Wednesday, July 28, 2004

Medical Reasoning:
Insight into the Mind of the Physician

Courtesy of Downstate Medical Center
The author, all wired up and preparing for, he hoped, some rest.
The New York Times today has an article about sleep apnea.  It actually is an article written by a journalist, detailing the problem he had with hypersomnia, and his experience getting a clinic polysomnogram (sleep study.) 

Published: July 27, 2004

I haven't slept well for years.  If I set an alarm for 6:30 a.m., my eyes open at 5, and I try to doze to the radio. I drink four cups of coffee a day. I don't think I have ever fallen asleep at the wheel, but I often pull over nodding off.

Cripes, man, if you have to pull over because you are drowsy, you need to see a sleep specialist, like Right Now!

I used to work nights, which first threw my rhythm off. But I liked having days with my daughters and not being a creature of habit, perhaps because my father, who slept nine hours a night, was someone you could set a clock by.

Lately, though, it had gotten ridiculous. So when the new sleep lab at Downstate Medical Center in Brooklyn offered to let me bring my pillow over for a test snooze, I jumped. [...]

In the remainder of the article, he discusses the seriousness of the problem of obstructive sleep apnea, and tells what he went through to get the diagnosis.  He promises to tell about the treatment in a future article.  In my opinion, he should have emphasized the dangerousness of driving while drowsy, but then, he's not a public health specialist. 

I've written about sleep disorders here before, at the Corpus Callosum, often to illustrate points about physiology or medical theory.  Use the search function in the sidebar if your are interested.  Today, I'll use the opportunity to show a connection between sleep disorders and post-stroke mortality, and make a point about interpretation of medical literature. 

From Medscape News (free registration required):

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LONDON (Reuters) Jul 27 - The occurrence of sleep apnea, especially obstructive sleep apnea, in stroke patients is associated with an increased risk of stroke-related mortality, Spanish researchers report in the European Respiratory Journal.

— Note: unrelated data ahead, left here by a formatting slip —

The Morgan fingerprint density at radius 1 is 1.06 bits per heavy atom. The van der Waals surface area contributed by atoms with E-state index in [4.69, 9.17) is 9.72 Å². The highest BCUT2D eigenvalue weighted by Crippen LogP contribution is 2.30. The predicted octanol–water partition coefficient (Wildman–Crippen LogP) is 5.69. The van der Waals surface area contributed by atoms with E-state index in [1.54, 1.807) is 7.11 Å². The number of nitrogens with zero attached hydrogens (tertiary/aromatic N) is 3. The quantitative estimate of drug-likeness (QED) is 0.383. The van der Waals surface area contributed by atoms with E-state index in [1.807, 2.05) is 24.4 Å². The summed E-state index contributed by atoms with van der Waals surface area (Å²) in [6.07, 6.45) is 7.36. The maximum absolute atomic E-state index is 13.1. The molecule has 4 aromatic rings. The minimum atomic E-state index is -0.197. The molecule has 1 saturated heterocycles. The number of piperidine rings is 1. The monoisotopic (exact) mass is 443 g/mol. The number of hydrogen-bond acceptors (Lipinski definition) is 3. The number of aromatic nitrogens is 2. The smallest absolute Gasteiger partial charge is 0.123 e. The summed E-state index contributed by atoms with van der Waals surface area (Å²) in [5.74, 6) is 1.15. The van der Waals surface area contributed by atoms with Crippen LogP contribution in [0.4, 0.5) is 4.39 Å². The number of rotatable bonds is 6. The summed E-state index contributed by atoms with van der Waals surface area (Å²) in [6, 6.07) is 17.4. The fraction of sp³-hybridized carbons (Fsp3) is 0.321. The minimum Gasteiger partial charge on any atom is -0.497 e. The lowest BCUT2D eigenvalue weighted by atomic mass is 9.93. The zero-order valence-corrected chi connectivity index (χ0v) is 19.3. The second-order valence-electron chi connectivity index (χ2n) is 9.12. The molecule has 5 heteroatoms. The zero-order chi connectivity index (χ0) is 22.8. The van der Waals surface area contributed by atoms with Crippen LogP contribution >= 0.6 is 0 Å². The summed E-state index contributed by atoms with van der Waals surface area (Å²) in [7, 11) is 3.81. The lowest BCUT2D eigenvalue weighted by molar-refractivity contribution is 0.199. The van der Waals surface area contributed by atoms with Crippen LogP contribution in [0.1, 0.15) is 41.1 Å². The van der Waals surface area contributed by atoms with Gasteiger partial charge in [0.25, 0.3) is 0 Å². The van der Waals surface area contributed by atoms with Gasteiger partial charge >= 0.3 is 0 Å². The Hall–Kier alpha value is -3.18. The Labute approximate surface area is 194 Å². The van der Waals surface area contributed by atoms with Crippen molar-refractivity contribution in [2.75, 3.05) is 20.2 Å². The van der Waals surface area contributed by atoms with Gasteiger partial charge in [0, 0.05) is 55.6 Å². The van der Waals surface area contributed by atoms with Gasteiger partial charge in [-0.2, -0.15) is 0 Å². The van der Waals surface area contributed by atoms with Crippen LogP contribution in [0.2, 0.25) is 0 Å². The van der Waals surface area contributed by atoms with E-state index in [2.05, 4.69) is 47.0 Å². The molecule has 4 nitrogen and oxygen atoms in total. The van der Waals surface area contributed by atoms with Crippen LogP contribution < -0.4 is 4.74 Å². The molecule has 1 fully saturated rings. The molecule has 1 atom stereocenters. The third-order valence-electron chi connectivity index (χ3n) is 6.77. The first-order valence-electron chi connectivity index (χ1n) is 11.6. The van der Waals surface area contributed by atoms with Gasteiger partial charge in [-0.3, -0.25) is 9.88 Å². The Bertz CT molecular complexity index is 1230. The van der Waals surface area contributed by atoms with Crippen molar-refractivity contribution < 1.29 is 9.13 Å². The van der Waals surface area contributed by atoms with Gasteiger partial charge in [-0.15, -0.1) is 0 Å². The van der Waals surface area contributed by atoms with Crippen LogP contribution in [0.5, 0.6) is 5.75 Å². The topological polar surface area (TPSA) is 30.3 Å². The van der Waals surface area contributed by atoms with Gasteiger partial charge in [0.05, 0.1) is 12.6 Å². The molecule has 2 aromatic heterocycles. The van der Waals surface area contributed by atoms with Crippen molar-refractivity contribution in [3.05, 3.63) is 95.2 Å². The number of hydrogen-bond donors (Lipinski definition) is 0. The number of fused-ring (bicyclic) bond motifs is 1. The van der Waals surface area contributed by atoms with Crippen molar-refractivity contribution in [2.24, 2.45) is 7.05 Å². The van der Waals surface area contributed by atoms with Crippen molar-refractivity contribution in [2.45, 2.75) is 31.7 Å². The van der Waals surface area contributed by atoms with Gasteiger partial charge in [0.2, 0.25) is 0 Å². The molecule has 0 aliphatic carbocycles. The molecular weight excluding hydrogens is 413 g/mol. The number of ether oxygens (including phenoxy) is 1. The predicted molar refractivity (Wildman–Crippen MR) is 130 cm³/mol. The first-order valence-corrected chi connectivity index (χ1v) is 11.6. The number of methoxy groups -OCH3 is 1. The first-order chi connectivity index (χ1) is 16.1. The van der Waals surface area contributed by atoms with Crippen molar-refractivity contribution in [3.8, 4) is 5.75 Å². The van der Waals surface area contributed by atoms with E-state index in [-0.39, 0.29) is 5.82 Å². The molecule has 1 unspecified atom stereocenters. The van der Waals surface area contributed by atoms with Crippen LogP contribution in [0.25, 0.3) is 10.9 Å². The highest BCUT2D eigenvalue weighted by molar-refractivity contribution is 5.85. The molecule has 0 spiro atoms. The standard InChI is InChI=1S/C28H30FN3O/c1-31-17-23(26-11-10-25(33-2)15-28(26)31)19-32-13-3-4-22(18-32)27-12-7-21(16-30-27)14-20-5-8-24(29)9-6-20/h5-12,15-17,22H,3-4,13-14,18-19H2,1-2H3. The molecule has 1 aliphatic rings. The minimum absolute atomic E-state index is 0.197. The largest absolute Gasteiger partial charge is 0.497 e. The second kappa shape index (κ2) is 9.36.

"It's the first time the link between apnea and stroke has been shown to affect mortality," said Dr Olga Parra at Barcelona University Hospital.

Dr. Parra and her colleagues monitored the breathing of 161 stroke patients shortly after they were admitted to hospital and calculated an apnea index for each one.

During the 30-month study, 22 patients died. The higher the patient's apnea score, the greater the risk of dying from stroke, the researchers found.

"This Spanish study represents a milestone in our understanding of the potential role of sleep apnea in stroke patients," Dr. Ludger Grote, of the Sahlgrenska Hospital in Sweden, writes in a commentary in the journal.

"Its results could have considerable implications for the future management of stroke," he adds.

Dr. Parra and her team have now launched a study in several centers in Spain to see if treating sleep apnea with continuous positive airway pressure ventilation could cut the death rate from stroke. The results of that study are expected in about five years.

Eur Respir J 2004.

The authors show a correlation between the severity of sleep apnea, and the risk of death after a stroke.  We know already that untreated sleep apnea increases the risk of death, from a variety of causes.  One might be tempted to conclude, then, that treatment of the sleep apnea would decrease the risk of death after stroke, in patients with sleep apnea.  However, the authors go on to say that they are doing a study to see if treating the apnea can reduce the mortality risk.  Why bother to do a study, especially if it is going to take five years to do the study? Is it not obvious what the result will be?

Remember: Observations are gold; hypotheses, silver; and conclusions, bronze.  Nothing in human physiology is even simple.  As tempting as it may be to jump to the conclusion that the study is not necessary, because the outcome is obvious, it is not wise to jump to that conclusion when lives are at stake. 

A good example of this is seen in the standard practice of treating strep throat with penicillin.  In most cases, strep throat goes away on its own, and the treatment only shortens the duration of illness by a short time.  However, we know that untreated strep throat carries an increased risk of rheumatic fever.  We also know that many antibiotics can kill the strep.  Therefore, it is tempting to conclude that you could use any antibiotic that is known to kill the bacteria, and that would reduce the risk of rheumatic fever.

The thing is, most of the studies done on the use of antibiotics to reduce the risk, used penicillin as the treatment.  Yes, you could use something else, and it probably would work.  But, it has not been observed directly that it would in fact reduce the risk.  Since the observation always outweighs the hypothesis or conclusion, it is most wise to stick with what is known by direct observation. 

It happens fairly often in a doctor's office that a patient will come in with a printout from some web site (such as this one, I know) and propose some kind of treatment based upon what he or she has concluded from the article.  If the doctor has the time (hah!), she or he might explain the reason why the treatment is not the best course of action: it has not been shown directly to produce the desired outcome.  Sometimes, the theory is all you have to go on, in which case it may be reasonable to proceed.  Usually, though, it is not wise to do so.  There all all kinds of risks involved in basing treatment decisions on untested ideas.

(Note: The Rest of the Story/Corpus Callosum has moved. Visit the new site here.)
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